How modern so-called liberals can decry Randal Paul's mild disapproval of one aspect of the 1964 Civil Rights Act and enthusiastically embrace Islamic Spain as a garden of delights and an era of religious brotherhood is almost beyond comprehension. It's as if one were to look at the Soviet Union in 1933 and declare that everything was hunky dory because there was 'peace' among Kulaks, Tartars, and Russians. Peace under rule by gangsters is not the same as peace of mind under freedom.
Truthfully, I don't think creatures like Kristof and that documentary maker lack historical knowledge nor are lying. I suspect their minds simply refuse any connection to reality when the facts are not as they wish. It's cherry picking raised to the level of a psychotic break. Fortunately for us, we have Ayaan Hirsi Ali as a counterweight, and that slender woman's weighty thoughts far outweigh any foolishness the Kristofs of the world can spew.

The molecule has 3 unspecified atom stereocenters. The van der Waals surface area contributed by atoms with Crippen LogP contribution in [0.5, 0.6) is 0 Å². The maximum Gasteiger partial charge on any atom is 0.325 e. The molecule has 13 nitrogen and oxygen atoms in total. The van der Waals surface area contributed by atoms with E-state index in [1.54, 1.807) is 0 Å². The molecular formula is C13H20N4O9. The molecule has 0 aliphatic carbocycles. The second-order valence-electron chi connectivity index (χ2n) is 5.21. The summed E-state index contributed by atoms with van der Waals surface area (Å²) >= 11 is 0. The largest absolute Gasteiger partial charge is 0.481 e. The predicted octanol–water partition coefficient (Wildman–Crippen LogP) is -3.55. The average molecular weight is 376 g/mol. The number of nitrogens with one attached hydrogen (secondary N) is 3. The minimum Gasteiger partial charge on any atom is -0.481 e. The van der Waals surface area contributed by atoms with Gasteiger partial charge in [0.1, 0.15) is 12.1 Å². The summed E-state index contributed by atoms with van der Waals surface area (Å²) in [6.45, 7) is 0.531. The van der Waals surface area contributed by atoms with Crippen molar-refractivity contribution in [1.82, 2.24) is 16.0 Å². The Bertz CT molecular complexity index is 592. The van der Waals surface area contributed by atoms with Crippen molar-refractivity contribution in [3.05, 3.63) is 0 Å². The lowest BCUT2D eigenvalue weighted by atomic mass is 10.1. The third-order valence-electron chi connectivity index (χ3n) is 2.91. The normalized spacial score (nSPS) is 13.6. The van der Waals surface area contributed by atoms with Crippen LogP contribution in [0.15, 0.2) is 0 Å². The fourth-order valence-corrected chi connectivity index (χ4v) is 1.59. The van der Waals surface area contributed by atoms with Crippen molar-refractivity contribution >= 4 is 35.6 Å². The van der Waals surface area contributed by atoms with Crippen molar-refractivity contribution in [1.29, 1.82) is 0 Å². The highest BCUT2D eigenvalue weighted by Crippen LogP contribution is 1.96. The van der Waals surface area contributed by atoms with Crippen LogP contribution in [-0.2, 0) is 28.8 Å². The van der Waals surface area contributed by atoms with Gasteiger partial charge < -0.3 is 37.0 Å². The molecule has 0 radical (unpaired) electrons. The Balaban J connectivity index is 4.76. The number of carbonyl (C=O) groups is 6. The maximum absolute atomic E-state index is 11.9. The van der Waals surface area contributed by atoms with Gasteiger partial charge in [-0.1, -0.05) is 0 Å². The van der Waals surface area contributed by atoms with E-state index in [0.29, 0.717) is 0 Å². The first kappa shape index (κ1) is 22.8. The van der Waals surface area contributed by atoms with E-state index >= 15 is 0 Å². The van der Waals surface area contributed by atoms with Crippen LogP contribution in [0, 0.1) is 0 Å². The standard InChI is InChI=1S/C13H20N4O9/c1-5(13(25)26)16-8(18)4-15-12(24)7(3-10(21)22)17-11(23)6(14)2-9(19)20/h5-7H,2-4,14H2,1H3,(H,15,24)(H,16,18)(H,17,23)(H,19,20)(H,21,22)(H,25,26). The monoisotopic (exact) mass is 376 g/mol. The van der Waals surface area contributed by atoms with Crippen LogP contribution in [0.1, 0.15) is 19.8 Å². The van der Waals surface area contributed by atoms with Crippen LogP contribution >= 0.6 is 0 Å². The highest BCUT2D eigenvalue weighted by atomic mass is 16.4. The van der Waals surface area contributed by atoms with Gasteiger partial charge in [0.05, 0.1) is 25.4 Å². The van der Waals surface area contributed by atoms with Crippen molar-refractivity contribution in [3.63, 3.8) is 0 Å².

Gazans are suffering under a yoke of Israeli-inflicted poverty. Yeah right.
Hamas just wants peace with Israel. Yeah right.
Their peace-loving government is unmercifully oppressed by Israel. Yeah right.
Palestine is at the mercy of America’s pro-Israel foreign policy. Yeah right.
Palestinians just want peace and a better life. Yeah right.
There can be no justification for Israel’s blockade against Gaza. Yeah right.
The peace flotilla was organised and manned by peace activists. Yeah right.
It’s all about getting aid to suffering Gazans. Yeah, right.
UPDATE: The convoy: another reality check courtesy The Roadkill Diaries:
Peter Hitchens on a certain "Aid Convoy":
“If you want to be wholly dispassionate, you might call it a 'convoy' without adornment. But to call it an 'Aid Convoy' is itself a departure from neutrality. I myself would call it a propaganda fleet, but then I am openly partisan on this issue. The use of the expression 'humanitarians' is likewise suspect, as is the use of the word 'activists' without saying what sort of activists they are. ..
“It emerges that these ships were not entirely peopled by pacifist vegetarian idealists from the Isle of Wight.
Pete Bethune is prepared to go to jail to save whales, but I don’t recall him or anyone else throwing acid at cattle trucks, or trying to occupy abattoirs so cows can’t be killed.
He’d look a bit stupid, wouldn’t he. Hard to get any sort of traction for a “save the cows” campaign.